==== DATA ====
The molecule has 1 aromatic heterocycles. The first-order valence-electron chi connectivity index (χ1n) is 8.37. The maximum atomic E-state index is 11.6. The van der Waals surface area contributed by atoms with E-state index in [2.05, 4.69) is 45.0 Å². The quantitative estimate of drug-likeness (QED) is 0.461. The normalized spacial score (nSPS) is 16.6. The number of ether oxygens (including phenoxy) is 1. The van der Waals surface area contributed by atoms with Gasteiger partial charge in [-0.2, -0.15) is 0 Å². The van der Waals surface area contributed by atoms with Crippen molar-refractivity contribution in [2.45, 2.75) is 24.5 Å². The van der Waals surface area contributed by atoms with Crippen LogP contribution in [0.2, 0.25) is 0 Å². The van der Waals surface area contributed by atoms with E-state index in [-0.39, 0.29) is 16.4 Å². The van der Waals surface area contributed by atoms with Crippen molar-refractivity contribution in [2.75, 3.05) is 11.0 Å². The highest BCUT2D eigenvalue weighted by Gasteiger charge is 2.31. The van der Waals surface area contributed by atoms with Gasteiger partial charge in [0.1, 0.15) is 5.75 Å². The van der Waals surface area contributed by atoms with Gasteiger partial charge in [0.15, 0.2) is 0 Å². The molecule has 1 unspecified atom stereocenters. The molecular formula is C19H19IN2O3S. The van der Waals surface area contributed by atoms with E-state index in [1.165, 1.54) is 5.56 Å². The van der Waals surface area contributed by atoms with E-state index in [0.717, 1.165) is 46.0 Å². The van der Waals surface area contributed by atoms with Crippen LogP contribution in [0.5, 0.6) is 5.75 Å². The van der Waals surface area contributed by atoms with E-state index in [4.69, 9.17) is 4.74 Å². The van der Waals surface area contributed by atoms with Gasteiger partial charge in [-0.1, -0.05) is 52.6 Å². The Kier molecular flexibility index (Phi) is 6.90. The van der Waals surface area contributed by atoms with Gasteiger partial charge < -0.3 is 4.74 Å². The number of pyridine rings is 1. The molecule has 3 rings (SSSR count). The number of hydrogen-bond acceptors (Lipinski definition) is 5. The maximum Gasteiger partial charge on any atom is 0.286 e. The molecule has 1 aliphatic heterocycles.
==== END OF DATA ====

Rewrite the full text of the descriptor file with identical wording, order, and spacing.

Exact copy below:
The molecule has 1 aromatic heterocycles. The first-order valence-electron chi connectivity index (χ1n) is 8.37. The maximum atomic E-state index is 11.6. The van der Waals surface area contributed by atoms with E-state index in [2.05, 4.69) is 45.0 Å². The quantitative estimate of drug-likeness (QED) is 0.461. The normalized spacial score (nSPS) is 16.6. The number of ether oxygens (including phenoxy) is 1. The van der Waals surface area contributed by atoms with Gasteiger partial charge in [-0.2, -0.15) is 0 Å². The van der Waals surface area contributed by atoms with Crippen molar-refractivity contribution in [2.45, 2.75) is 24.5 Å². The van der Waals surface area contributed by atoms with Crippen LogP contribution in [0.2, 0.25) is 0 Å². The van der Waals surface area contributed by atoms with E-state index in [-0.39, 0.29) is 16.4 Å². The van der Waals surface area contributed by atoms with Crippen molar-refractivity contribution in [2.75, 3.05) is 11.0 Å². The highest BCUT2D eigenvalue weighted by Gasteiger charge is 2.31. The van der Waals surface area contributed by atoms with Gasteiger partial charge in [0.1, 0.15) is 5.75 Å². The van der Waals surface area contributed by atoms with Gasteiger partial charge in [0.15, 0.2) is 0 Å². The molecule has 1 unspecified atom stereocenters. The molecular formula is C19H19IN2O3S. The van der Waals surface area contributed by atoms with E-state index in [1.165, 1.54) is 5.56 Å². The van der Waals surface area contributed by atoms with E-state index in [0.717, 1.165) is 46.0 Å². The van der Waals surface area contributed by atoms with Crippen LogP contribution in [0.5, 0.6) is 5.75 Å². The van der Waals surface area contributed by atoms with E-state index in [4.69, 9.17) is 4.74 Å². The van der Waals surface area contributed by atoms with Gasteiger partial charge in [-0.1, -0.05) is 52.6 Å². The Kier molecular flexibility index (Phi) is 6.90. The van der Waals surface area contributed by atoms with Gasteiger partial charge < -0.3 is 4.74 Å². The number of pyridine rings is 1. The molecule has 3 rings (SSSR count). The number of hydrogen-bond acceptors (Lipinski definition) is 5. The maximum Gasteiger partial charge on any atom is 0.286 e. The molecule has 1 aliphatic heterocycles.